The US solar PV market grew by 684MW in the third quarter of 2012, 44% more than in the same period last year, according to a report by Solar Energy Industries Association (SEIA) and GTM Research.
This quarter marked the third largest on record for the US PV industry, raising the total installed capacity through the first three quarters of the year to 1,992MW, surpassing 2011’s annual total of 1,885MW. SEIA and GTM Research expect 2012 growth to top 70% with a record 3.2GW of solar installed – enough to power more than half a million average US homes.
The residential PV sector continues to be the most stable growth segment of the US solar market, installing an all-time high for a quarter of more than 118MW, a growth of 12% over Q2 2012.
Average residential system prices dropped quarter-over-quarter from US$5.45 per watt to US$5.21 per watt nationally while average non-residential prices declined US$0.15 per watt, falling to US$4.18.
Led primarily by growth in California and Massachusetts, the commercial market grew 24% over Q2 2012, hitting 257MW.
Average utility system prices, which are currently at US$2.40 per watt, continue to see the greatest reduction in prices of the three market segments covered, falling by 30% since the third quarter last year.
For the quarter, the top ranked states were California, Arizona, New Jersey, Massachusetts and Nevada. GTM and SEIA reports that as of 30 September, top states for total cumulative installed solar electric capacity were: California, New Jersey, Arizona, Nevada and Colorado.
Colorado, Florida, Maryland, Massachusetts, and Pennsylvania saw a growth of 5MW or greater compared to the previous quarter.
Moreover, the US Department of the Interior finalised the Programmatic Environmental Impact Statement (PEIS) for large-scale solar energy development in six western US states in October, which should result in a further increase next year. The states include Arizona, California, Colorado, Nevada, New Mexico and Utah.
The programme has been designed to spur the development of solar energy on public lands and provide a blueprint for utility-scale solar energy projects. Solar energy zones have been developed which will have access to existing or planned transmission, incentives for development within those zones and a process through which to consider additional zones and solar projects.
Behind Maryland, Massachusetts saw the greatest quarter-over-quarter increase, up 25MW in Q2 2012 to 40MW this quarter. All Massachusetts installations in Q3 2012 came from the commercial and residential sectors, boosted by the expansion of net metering allowances and an influx of national retailers that offer leasing and other innovative “third-party” ownership models.
The GTM and SEIA research teams expect third-party leased PV systems to remain a hot option in the market for homeowners into 2013 and beyond. During this quarter, residential PV markets in Arizona, Colorado, California and Massachusetts saw third-party systems range from 57 to 91% of total residential system installations.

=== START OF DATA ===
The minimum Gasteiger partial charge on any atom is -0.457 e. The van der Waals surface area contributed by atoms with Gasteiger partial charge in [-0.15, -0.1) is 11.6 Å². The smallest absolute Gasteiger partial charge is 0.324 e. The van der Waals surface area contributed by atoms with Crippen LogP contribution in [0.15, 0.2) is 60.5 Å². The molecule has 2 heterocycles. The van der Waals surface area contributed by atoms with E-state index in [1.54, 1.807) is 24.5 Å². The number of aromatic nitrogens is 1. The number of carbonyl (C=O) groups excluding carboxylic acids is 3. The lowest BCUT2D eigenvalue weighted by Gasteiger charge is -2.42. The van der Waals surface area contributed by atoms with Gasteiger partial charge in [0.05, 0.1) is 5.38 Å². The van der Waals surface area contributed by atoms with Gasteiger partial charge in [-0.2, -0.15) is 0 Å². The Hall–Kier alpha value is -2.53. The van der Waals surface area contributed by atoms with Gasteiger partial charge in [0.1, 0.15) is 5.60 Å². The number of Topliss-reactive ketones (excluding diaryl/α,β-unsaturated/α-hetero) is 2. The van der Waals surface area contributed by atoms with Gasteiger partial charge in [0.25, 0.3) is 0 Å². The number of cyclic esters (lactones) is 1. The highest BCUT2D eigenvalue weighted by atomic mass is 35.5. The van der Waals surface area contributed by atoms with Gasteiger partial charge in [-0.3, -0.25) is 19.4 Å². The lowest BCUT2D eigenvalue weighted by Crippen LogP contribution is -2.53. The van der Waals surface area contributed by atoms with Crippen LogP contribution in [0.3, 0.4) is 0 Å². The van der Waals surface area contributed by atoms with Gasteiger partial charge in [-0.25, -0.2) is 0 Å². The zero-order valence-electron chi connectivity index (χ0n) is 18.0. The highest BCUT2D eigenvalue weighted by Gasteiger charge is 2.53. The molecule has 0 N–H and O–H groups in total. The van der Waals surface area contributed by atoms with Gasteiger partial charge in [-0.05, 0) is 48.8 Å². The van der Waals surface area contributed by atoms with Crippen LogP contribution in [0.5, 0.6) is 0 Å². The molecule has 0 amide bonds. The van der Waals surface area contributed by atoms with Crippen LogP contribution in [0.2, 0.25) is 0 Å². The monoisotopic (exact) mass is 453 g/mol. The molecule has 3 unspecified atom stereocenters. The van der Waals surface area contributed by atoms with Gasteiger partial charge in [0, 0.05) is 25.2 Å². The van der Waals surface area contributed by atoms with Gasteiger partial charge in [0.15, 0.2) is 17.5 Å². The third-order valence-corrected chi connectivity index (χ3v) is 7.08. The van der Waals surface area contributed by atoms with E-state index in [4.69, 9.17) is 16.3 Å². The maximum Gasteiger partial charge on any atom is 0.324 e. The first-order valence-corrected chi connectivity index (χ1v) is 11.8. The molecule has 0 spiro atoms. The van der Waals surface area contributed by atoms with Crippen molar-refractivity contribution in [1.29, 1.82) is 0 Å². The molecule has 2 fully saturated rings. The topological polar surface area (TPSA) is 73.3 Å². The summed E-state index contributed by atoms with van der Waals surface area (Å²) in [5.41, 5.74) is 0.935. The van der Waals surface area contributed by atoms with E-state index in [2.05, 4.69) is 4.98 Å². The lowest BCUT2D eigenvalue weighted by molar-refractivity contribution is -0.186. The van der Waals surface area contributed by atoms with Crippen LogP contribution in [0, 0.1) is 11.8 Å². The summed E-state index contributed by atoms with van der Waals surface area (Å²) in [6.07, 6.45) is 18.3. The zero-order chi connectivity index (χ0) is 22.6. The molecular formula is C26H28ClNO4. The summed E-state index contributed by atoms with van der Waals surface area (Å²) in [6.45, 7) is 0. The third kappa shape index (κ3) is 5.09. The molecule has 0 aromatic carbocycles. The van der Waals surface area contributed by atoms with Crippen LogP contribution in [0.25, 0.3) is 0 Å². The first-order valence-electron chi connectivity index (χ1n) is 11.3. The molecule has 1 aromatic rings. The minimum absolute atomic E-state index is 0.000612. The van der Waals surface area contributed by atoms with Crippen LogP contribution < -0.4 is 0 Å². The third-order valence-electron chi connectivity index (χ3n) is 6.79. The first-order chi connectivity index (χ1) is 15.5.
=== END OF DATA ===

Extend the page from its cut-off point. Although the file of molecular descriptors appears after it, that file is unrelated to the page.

The Interstate Renewable Energy Council's report in September attributed a 33% growth in utility-scale projects in California to the state’s Renewable Portfolio Standard by 2020. In 2011, 626MW, equivalent to 90% of the utility-sector installations, were in states with RPS requirements, said the report.
“This quarter’s record residential growth shows the power of innovation in the US solar industry,” said Rhone Resch, President and CEO of SEIA. “With costs continuing to come down and new financing options, solar energy is affordable today for more families, businesses, utilities and the military. Thanks to smart long-term policy, the solar industry is growing to meet the challenge of putting Americans back to work and helping to grow both our nation’s economy and our clean energy portfolio.”
Cumulatively, there are now 5.9GW of PV operating in the US from more than 271,000 installations. Combined with concentrating solar power facilities there are more than 6.4GW of solar electric capacity installed in the US, enough to power more than one million average American households.
Next year, the BrightSource Energy Ivanpah project in California, which is progressing on schedule, is expected to add a further 392 MW. Meanwhile BrightSource’s 200MW Sonoran West Project has received unanimous approval from the California Public Utilities Commission.
Abengoa’s Solana 280MW Generating Station in Arizona is over 75% complete and expected to be online in summer 2013. And SolarReserve continues power purchase agreement discussions with Tri-State and Xcel for its 200MW Saguache project in Colorado.
“While Q3 2012 was remarkable for the US PV market, it is just the opening act for what we expect to see in Q4,” said Shayle Kann, Vice-President of research at GTM.
“We forecast more than 1.2GW of PV to be installed next quarter on the back of developers who are pushing to meet year-end deadlines in both the utility and commercial segments. We also expect to see the residential PV market post another record number in Q4, as third-party residential installers gain more traction in mature, cost-effective markets.”